They are something of an odd couple in Minnesota politics right now.
Marcus Harcus, the executive director of the MN Campaign for Full Legalization, is a north Minneapolis activist and former City Council candidate who got involved in the push to legalize marijuana for recreational use because of social justice concerns — that people of color are more likely to be prosecuted than white people. He also acknowledges that he uses and enjoys marijuana and has for more than two decades.
Kim Bemis is the chair of the Minnesota chapter of Smart Approaches to Marijuana, which opposes legalization and commercialization of marijuana. In long-term recovery from cannabis-use disorder, Bemis is a former counselor at the Hazelden Betty Ford treatment center and now runs an online drug and alcohol intervention program for teens and their families.
Harcus and Bemis take vastly different positions on the bills circulating through the state House and Senate that would legalize marijuana growing, production, possession and use in Minnesota. But there they were last week, side by side at a press conference announcing a road show of sorts. While lawmakers continue to discuss legislation at the Capitol — though the chances of the Legislature passing anything in 2019 are iffy at best — Harcus and Bemis will co-host a series of forums over the next four months around the state.
Bemis said he hopes people who aren’t decided might have a chance to hear from both sides and ask questions.
Such a meeting, and the press conference itself, was in stark contrast to an event early in the session, when a press conference convened by opponents of legalization was crashed by supporters.
Harcus, who said he didn’t plan or condone that interruption, said he reached out to Bemis after the incident and shared a closed-door meeting with Attorney General Keith Ellison, who supported legalization during his campaign, on the issue. “We want to engage in civil discussions that are respectful,” said Harcus. “This is a real debate. These are serious issues and we want to confront each other in a respectful manner.”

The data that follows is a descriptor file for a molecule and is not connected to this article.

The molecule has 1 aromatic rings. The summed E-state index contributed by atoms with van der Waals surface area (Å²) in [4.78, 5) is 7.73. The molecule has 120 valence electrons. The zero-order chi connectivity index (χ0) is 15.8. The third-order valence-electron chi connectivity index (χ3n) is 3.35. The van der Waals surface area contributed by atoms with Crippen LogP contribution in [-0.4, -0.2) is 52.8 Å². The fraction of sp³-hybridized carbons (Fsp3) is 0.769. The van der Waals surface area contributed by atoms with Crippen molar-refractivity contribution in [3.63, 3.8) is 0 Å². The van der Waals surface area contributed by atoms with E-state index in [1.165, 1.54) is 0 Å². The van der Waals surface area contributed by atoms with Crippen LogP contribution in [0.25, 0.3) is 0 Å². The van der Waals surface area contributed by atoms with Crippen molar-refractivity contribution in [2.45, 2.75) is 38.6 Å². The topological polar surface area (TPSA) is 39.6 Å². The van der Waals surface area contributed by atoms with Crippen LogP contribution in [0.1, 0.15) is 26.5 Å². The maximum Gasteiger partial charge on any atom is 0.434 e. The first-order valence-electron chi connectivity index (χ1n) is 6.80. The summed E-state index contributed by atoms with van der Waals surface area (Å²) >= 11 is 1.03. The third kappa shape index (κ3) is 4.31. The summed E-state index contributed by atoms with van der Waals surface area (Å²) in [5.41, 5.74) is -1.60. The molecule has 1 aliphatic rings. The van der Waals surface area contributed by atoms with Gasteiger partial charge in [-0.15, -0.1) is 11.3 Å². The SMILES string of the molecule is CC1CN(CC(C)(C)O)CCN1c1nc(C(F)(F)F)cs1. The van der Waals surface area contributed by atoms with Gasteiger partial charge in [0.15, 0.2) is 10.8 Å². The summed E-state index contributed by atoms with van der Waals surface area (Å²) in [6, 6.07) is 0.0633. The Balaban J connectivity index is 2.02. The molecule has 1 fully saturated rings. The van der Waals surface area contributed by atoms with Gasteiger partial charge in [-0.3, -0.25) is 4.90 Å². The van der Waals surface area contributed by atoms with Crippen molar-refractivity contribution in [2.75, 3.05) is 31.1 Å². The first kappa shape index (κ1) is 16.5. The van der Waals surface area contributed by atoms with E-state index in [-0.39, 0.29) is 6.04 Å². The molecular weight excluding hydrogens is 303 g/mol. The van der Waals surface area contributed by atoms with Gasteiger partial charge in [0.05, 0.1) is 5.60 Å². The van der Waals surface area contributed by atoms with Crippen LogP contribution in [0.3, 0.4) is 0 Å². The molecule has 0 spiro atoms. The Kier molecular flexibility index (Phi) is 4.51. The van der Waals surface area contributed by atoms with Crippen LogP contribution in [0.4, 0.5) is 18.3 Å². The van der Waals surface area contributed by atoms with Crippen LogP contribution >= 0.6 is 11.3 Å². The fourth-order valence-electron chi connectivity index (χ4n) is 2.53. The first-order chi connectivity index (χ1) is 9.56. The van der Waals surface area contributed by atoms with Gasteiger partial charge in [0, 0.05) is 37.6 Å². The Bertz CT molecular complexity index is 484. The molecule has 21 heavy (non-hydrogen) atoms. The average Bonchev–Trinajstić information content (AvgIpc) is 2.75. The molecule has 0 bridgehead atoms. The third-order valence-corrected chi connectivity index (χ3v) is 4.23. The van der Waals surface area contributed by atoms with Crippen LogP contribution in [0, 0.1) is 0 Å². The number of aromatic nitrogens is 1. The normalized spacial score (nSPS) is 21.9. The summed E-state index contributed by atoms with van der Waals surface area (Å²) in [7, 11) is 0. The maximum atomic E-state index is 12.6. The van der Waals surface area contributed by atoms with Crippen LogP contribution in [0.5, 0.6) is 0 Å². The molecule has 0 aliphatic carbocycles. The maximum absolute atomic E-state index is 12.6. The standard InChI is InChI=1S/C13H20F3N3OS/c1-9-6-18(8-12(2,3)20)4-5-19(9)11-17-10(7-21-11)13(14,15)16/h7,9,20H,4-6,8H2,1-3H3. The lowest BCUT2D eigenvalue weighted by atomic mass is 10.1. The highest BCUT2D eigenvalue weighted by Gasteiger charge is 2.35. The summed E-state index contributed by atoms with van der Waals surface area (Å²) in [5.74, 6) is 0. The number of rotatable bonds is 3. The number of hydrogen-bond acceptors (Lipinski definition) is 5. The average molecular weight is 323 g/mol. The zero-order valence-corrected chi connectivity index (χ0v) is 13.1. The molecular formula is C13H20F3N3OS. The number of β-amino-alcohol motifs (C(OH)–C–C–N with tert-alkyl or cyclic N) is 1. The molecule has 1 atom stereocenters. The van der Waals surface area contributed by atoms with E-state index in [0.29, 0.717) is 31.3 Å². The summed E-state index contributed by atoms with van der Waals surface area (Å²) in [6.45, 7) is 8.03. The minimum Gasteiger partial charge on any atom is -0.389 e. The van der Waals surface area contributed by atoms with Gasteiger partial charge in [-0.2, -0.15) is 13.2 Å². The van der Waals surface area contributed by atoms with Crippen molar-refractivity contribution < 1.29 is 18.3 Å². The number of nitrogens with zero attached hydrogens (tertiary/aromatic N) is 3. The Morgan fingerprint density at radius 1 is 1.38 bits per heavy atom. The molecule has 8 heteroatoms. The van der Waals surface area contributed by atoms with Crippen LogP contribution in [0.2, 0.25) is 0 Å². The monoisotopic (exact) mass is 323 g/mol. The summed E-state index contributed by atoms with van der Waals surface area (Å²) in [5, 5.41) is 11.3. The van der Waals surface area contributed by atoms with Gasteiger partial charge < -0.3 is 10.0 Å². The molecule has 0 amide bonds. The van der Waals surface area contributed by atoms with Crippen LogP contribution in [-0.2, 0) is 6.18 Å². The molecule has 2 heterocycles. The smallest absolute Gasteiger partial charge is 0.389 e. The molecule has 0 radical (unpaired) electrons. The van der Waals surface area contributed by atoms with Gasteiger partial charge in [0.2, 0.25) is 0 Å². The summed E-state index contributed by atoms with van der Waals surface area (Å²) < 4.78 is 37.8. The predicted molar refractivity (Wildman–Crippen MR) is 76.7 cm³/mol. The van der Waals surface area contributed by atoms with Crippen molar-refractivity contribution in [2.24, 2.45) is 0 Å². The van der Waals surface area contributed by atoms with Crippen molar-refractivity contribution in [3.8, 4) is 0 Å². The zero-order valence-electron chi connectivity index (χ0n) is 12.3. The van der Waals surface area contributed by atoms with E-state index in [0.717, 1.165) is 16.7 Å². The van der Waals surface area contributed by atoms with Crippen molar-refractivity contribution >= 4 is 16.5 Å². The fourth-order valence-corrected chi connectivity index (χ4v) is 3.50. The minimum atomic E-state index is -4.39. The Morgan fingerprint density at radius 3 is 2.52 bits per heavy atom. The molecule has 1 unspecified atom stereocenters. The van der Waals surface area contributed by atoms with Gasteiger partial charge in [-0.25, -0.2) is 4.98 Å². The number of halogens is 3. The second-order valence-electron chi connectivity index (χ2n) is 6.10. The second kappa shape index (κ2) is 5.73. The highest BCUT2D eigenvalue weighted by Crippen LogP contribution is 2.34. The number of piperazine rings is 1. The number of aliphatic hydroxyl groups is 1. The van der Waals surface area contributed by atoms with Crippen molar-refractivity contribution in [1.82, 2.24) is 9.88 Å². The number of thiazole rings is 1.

Harcus even joked that he hoped he could win opponents over and get them to support legalization.
“Or the other way around,” Bemis said in response.
But there are limits to the comity. “We get along pretty well,” Harcus said, but “I don’t think we’ll smoke a joint together.”
Both sides see common ground
Part of what could take place at the forums, which will be held in in Brainerd, Minneapolis, Litchfield and Rochester, is a discussion of the research — or lack of research — into the effects of marijuana use on impairment, dependence and health.
Harcus, on the other hand, said he thinks much of the opposition is based on ignorance and fear. “The fear is largely based on ignorance of the unknown,” Harcus said. “We want these forums to educate the public, the voters and also to educate the legislators.”
While most discussions with opponents and supporters of legalizing recreational marijuana tend to resemble an argument more than a conversation, both sides said they do see some common ground.
Bemis said there is no opposition from SAM for the medical cannabis program. “We’d like to find a way to work together on that particular topic.” He said he also doesn’t believe marijuana should be a category one drug carrying the heaviest legal sanctions for possession and use.
“Also, if this is stopping people from employment, if this is going to end up on their record, we’re certainly open to negotiating how that could work so it could be taken off the table,” Bemis said. The main issue for SAM is the commercialization of marijuana.
From his side of the debate, Harcus said there is agreement about preventing youth access, impaired driving and “believe it or not, most people who are cannabis consumers don’t want to see Big Marijuana. We’d rather it be like a craft-brew industry than a Coors and a Michelob and Bud Lite type of industry.”
Lots o’ legislation
Just this week, the House will hear a number of bills on marijuana. One would decriminalize possession (House File 793); another would study the impacts of the drug on driving, including the levels of THC in a driver’s system that could signal impairment (HF 469); while still another would create a task force to look at the issue (HF 717) .
There are also full legalization bills in the House, one of which, HF 265, would take the issue to voters via a constitutional amendment. Another, HF 420, would expunge criminal records of those already convicted of possession of small amounts of marijuana. House DFL committee chairs have even declared Tuesday “Responsible on Cannabis Day.”
At a Tuesday press conference, House Public Safety Committee Chair Carlos Mariani, DFL St. Paul, said the House won’t hear any of the legalization bills this year.
“What is happening is a lot of members are saying, ‘you know Carlos, I might be ok with full legalization but I have a lot of questions,’ ” Mariani said. “We’ve got a process that’s going to answer what those questions are. I think that’s a responsible approach.”